The recent decision in the coffee case is a salient example of a common criticism of Proposition 65 that it leads to warning fatigue. As consumers are faced with more and more warnings, the warnings become less and less effective, even when the threat may be significant. Some have argued that warnings do not change consumer behavior at all, meaning that coffee drinkers are unlikely to stop ordering their regular beverage even if it comes with a cancer warning.
OEHHA is accepting public comments on its proposed regulation under August 30, 2018, and a public hearing is scheduled for August 16, 2018.
Weiss is a partner with Hunton Andrews Kurth LLP in Los Angeles. Reach him at mweiss@huntonAK.com. Oldenburg is a senior attorney with the same firm. Reach her at soldenburg@huntonAK.com. And Hamilton is an associate with the firm in Washington, D.C. Reach her at ahamilton@HuntonAK.com.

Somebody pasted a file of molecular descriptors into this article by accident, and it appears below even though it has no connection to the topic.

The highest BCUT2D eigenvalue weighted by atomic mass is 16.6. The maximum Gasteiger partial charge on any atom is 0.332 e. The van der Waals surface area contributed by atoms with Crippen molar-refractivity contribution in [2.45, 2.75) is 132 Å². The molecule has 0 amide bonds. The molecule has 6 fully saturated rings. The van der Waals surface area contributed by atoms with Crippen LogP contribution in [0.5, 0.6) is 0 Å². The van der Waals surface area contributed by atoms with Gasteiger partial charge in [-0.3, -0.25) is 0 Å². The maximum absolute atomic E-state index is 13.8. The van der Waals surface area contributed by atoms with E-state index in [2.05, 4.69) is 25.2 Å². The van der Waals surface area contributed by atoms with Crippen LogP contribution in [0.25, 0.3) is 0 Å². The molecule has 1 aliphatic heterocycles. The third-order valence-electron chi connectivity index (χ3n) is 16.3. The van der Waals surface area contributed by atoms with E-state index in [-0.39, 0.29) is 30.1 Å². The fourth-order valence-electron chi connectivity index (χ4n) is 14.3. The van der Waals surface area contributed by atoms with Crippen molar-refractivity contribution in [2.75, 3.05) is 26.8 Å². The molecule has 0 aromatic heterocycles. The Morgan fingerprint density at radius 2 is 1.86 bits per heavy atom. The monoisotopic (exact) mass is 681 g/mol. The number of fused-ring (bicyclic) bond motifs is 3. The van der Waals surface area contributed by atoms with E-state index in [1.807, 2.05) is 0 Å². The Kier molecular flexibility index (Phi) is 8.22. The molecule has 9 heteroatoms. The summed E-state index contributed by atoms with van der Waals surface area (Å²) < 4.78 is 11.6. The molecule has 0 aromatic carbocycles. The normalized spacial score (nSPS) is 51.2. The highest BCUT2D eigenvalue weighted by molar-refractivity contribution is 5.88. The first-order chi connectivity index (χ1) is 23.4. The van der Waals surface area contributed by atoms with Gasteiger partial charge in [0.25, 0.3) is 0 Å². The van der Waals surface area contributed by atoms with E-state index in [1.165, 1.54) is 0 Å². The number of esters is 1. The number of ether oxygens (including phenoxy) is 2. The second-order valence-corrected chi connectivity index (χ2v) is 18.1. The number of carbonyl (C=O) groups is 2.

*Council for Education and Research on Toxics v. Starbucks Corp. et al., No. BC435759, and Council for Education and Research on Toxics v. Brad Barry Company Ltd. et al., No. BC461182, both in the Superior Court of the State of California for the County of Los Angeles.